Friday, December 17, 2010

TOP STORY > >Can anyone save this district? Future at stake as takeover looms

Leader senior staff writer

The state Board of Education could place the Pulaski County Special School District back in fiscal distress as early as next month, Education Commissioner Tom Kimbrell told the Joint Legislative Audit Committee on Wednesday, after it finishes reviewing the extensive investigation by state auditors.

“We looked at the previous report and were awaiting this report, but it would be January under statute before we could place the district in fiscal distress,” Kimbrell told The Leader Friday morning.

The state Education Department put PCSSD in fiscal distress in 2005, from which the district emerged in 2007 after careful oversight by the state.

At that time, the district’s reserves had run unacceptably low.

Meanwhile, Superintendent Charles Hopson—who met with Kimbrell Friday afternoon—dismissed as false the rumors posted as fact on the teachers’-union-friendly website, that he would resign or that he would ask Kimbrell to dissolve the school board.

Hopson said Friday afternoon that he was committed to the task of giving PCSSD students a world-class education and that he would not be deterred by or yield to the distractions.


School board president Bill Vasquez has called a special board meeting for 6 p.m. Monday to review and discuss the latest audit and has scheduled an executive session to discuss personnel—presumably to discuss whether or not to discipline or fire Hopson.

In October, Hopson promised members of the Joint Legislative Audit Committee that they would be pleasantly surprised when he and board members appeared before them for a fourth audit update in December.

Instead, the surprise was Hopson’s, and not at all pleasant Wednesday morning as he found himself in the hot seat over $23,919 in what the auditors deemed “unallowable (moving) expenses.”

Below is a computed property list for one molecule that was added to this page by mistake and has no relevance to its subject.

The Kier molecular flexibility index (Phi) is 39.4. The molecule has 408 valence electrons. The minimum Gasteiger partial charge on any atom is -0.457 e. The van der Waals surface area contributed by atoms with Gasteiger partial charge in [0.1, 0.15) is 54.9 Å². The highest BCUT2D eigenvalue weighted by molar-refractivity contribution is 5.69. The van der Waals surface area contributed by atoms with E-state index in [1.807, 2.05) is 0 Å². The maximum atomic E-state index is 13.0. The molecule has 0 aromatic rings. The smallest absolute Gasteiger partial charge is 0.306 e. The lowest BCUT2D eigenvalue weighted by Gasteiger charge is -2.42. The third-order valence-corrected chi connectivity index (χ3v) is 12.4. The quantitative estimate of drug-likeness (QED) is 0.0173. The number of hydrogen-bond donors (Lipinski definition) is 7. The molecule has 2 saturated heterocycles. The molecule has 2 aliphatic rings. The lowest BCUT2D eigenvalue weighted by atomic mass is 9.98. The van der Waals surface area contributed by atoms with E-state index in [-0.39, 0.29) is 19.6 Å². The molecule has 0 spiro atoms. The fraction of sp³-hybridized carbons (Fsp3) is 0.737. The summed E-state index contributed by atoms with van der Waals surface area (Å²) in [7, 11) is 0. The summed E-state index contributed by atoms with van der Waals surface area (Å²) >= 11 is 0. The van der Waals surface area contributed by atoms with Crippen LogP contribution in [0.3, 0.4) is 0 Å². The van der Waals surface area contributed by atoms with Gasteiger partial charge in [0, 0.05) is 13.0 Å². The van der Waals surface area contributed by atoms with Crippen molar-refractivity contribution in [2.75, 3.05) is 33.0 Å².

Hopson attributed most of the auditors’ concerns to misunderstandings regarding the $25,000 moving stipend in his contract, and said he would not repay the money but would declare it as income on his W-2 for the IRS.


Kim Williams, deputy legislative auditor over investigations, said Friday that Hopson’s plan would satisfy the concerns of the auditors.

Hopson’s contract, in addition to an annual salary of $205,000, included the $25,000 moving stipend.

Most of those expenses stem from costs related to his moving himself and his family from Portland, Ore., to Little Rock. The money was to cover costs to obtain Little Rock area housing for the first six months while he sold his house in Portland.

Five thousand dollars of that $25,000 didn’t require any documentation, while the other $20,000 was documented with a district-provided debit or credit card. When those expenses appeared on the credit card issued him, the auditors were alarmed, but Hopson says they were covered under the terms of the contract.

Here’s what his negotiator says was the final contract language regarding those costs and documentation:
“Further, the board will provide a moving and relocation stipend of $25,000, with expenses of up to $20,000 to be documented with receipts. The moving and relocation stipend may be used by the superintendent to cover the cost of moving his family and belongings to Pulaski County, Arkansas, for up to 12 months following the effective date of this agreement, including all related travel and other expenses for the superintendent, his spouse and child, and may be used for any and all costs for him to obtain housing in Pulaski County and the cost of his housing for the first six months of his residency in Pulaski County. At its discretion, the district may allow the superintendent to document his moving and relocation expenses by using a district-provided debit or credit card to pay for such expenses.”